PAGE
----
The ICE has highlighted the need for sustained investment to ensure a co-ordinated, effective approach to flood and water risk management policy.
Responding to the Department for Environment, Food and Rural Affairs’ recent consultation on a draft floods and water bill management, the ICE raised concerns over the government’s estimation of the cost of plans to better protect communities against flood risk and mitigate coastal erosion.
ICE head of policy Andrew Crudgington said the real costs of flood risk management and mitigation needs to be addressed.
“It’s concerning that in areas such as surface water management, the funding envisaged by government to implement risk mitigation measures looks wholly inadequate.”
“To ensure the strategies outlined in the government’s recent consultation are able to be effectively implemented, there will need to be a realistic assessment of the levels of investment required in flood risk management, at national and local level. It’s concerning that in areas such as surface water management, the funding envisaged by government to implement risk mitigation measures looks wholly inadequate,” he said.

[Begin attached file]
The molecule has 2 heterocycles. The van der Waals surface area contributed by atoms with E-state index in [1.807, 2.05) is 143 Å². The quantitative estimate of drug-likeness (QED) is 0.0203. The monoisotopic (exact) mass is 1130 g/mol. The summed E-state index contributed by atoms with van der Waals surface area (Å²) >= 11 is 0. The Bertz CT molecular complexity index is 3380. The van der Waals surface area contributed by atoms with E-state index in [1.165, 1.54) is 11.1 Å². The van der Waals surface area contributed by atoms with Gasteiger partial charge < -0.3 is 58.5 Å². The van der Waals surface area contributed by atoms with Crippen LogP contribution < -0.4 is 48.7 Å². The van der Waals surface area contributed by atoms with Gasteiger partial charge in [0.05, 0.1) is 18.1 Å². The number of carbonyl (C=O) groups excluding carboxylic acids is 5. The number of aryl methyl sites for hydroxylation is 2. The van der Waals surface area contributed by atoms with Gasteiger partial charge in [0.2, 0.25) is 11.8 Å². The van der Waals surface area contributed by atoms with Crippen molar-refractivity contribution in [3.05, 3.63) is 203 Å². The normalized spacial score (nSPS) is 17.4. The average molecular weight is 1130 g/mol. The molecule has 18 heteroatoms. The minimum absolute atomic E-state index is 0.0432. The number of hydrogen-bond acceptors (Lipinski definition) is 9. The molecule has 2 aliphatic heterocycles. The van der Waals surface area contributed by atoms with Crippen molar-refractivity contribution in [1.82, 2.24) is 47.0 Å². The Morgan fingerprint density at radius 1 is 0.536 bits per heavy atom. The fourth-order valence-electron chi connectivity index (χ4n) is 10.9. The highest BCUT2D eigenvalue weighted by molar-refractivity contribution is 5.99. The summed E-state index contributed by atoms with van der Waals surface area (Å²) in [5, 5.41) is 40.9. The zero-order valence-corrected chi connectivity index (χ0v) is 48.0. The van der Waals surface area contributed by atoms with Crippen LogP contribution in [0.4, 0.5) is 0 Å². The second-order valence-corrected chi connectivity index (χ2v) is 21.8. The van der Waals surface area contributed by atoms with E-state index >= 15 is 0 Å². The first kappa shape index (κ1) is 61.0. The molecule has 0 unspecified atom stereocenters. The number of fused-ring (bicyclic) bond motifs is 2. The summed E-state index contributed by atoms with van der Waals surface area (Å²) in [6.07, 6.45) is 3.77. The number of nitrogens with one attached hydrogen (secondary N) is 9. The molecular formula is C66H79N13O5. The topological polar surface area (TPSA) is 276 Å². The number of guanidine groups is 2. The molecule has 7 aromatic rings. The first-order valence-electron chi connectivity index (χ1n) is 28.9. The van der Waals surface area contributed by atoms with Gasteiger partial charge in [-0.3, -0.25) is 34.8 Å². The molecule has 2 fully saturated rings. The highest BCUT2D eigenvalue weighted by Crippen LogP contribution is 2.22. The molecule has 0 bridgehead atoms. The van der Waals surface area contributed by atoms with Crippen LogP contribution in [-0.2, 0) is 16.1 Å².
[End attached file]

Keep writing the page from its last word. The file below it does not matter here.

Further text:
The ICE response also stressed the need for a high level of cooperation between the key players responsible for delivering on the policies − the Environment Agency, local authorities, regional defence committees and Internal Drainage Boards − to ensure effective delivery of the proposed plans.
Crudgington continued: “The Environment Agency will need firm political backing as well as access to stable resources to be effective in its new strategic overview role.”